Royals finish another year with losing record
The season began with the Kansas City Royals toting along the
slogan, ”Our Time,” a reference to the young and enthusiastic
players who have slowly matriculated through their farm system.
There were expectations of the first winning season in eight
years and, if everything fell right, the first playoff appearance
since 1985, the longest drought in the major leagues.
Then reality hit: Injuries piled up before the season began, a
12-game losing streak forced them to dig out of a hole, and things
never got on track for some of those key young players.
The result was a 72-90 season, a record not all dissimilar to
”I saw a lot of good things this year,” manager Ned Yost said
Thursday. ”Did we finish where we wanted to finish? No. But for
the first time in a long time, we finished in third place.”
That’s certainly a silver lining for another frustrating
Kansas City lost All-Star closer Joakim Soria to Tommy John
surgery in spring training, and the injuries didn’t stop there.
Starting pitchers Danny Duffy and Felipe Paulino made it a trio of
Tommy John casualties, outfielder Lorenzo Cain missed long
stretches of time, and there were enough bumps and bruises along
the way to put the training staff on speed dial.
The hope that seemed to flicker all offseason was doused in
April, when the Royals lost a dozen games in a row. They made a few
halting attempts to get back to .500, but they were left trying to
play catch-up the entire way.
”It’s about being consistent,” said outfielder Alex Gordon,
who backed up his new long-term contract with another solid season.
”Having a 12-game losing streak is not being consistent. The good
teams don’t have 12-game losing streaks. They find a way to even
The biggest culprit in the Royals’ failure to even things out
was starting pitching.
Bruce Chen led the team in wins, but only by going 11-14 with a
5.07 ERA. Former first-round pick Luke Hochevar was 8-16 with a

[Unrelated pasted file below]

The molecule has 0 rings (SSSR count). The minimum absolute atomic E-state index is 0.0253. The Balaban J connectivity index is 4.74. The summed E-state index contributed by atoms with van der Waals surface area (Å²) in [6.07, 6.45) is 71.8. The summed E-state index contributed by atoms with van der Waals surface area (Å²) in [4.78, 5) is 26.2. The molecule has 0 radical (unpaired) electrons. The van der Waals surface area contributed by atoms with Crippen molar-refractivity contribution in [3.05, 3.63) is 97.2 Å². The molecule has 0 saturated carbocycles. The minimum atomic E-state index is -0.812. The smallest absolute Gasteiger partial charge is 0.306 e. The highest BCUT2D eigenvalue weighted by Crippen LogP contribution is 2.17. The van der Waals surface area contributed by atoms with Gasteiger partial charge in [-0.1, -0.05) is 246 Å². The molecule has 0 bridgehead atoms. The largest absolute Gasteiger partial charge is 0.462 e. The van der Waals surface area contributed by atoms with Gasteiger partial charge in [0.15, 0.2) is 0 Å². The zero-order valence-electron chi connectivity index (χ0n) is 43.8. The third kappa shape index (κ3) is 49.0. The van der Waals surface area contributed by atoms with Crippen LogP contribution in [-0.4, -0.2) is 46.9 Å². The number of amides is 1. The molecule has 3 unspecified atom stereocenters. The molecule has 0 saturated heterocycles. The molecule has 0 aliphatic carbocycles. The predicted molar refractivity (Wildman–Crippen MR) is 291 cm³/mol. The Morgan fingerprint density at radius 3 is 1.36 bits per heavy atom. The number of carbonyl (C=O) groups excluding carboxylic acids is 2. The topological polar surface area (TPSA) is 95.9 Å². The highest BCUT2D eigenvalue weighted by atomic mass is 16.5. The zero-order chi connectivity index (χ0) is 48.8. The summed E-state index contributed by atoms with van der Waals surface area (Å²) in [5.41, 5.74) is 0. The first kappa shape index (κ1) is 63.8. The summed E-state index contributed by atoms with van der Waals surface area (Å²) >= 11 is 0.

5.73 ERA, and fill-in starters such as Vin Mazzaro, Everett Teaford
and Will Smith didn’t fare a whole lot better.
The Royals had a 5.19 ERA among starting pitchers, better only
than Cleveland, Colorado, Boston and Minnesota. The 890 innings
they logged was third-fewest in the majors.
”You do it with starting pitching. Starting pitching tilts the
field in your favor every single night,” said general manager
Dayton Moore, whose biggest challenge this offseason will be to
uncover a couple of reliable arms for the Royals’ rotation.
He certainly doesn’t have a whole to worry about in regards to
his own team.
Sure, Moore will have to decide whether to exercise a club
option on Soria, and there’s a good chance he’ll try to keep Jeremy
Guthrie, a pending free agent who went 5-3 with a 3.16 ERA after
his arrival in a midseason trade that jettisoned Jonathan
For the most part, though, the Royals will be free to scour free
Among the first tier of starting pitchers is the Angels’ Zack
Greinke, though reuniting with the Royals could be uncomfortable.
The Brewers’ Shaun Marcum is another option, a pitcher from the
Kansas City area who might relish the opportunity to pitch in front
of family and friends.
It’s more likely the Royals will try to attract a couple
starters a notch below them.
”We have to have the mindset and the focus and the
understanding that there’s very few pitchers in this league that
are No. 1 and No. 2 starters,” Moore said, ”but the pitchers that
are most successful have the mind of a No. 1 starter.”
Moore said he’s been given the green light by Royals owner David
Glass to spend the money necessary to lure an anchor for the
starting rotation, but he also cautioned about overspending in free
agency, calling the offseason meat-market a ”flawed way to build
As of Tuesday, the Royals carried a payroll of $67.8 million,
topping only San Diego, Houston, Pittsburgh and AL West-champion
Oakland, giving them plenty of flexibility to make things
”I’ve felt all along we’ll always have the necessary resource
to move forward and do what we need to do to build our team,”
Moore said. ”We have to make sure we’re committing the dollars and
the years, and it coincides with the valuation as well, to help us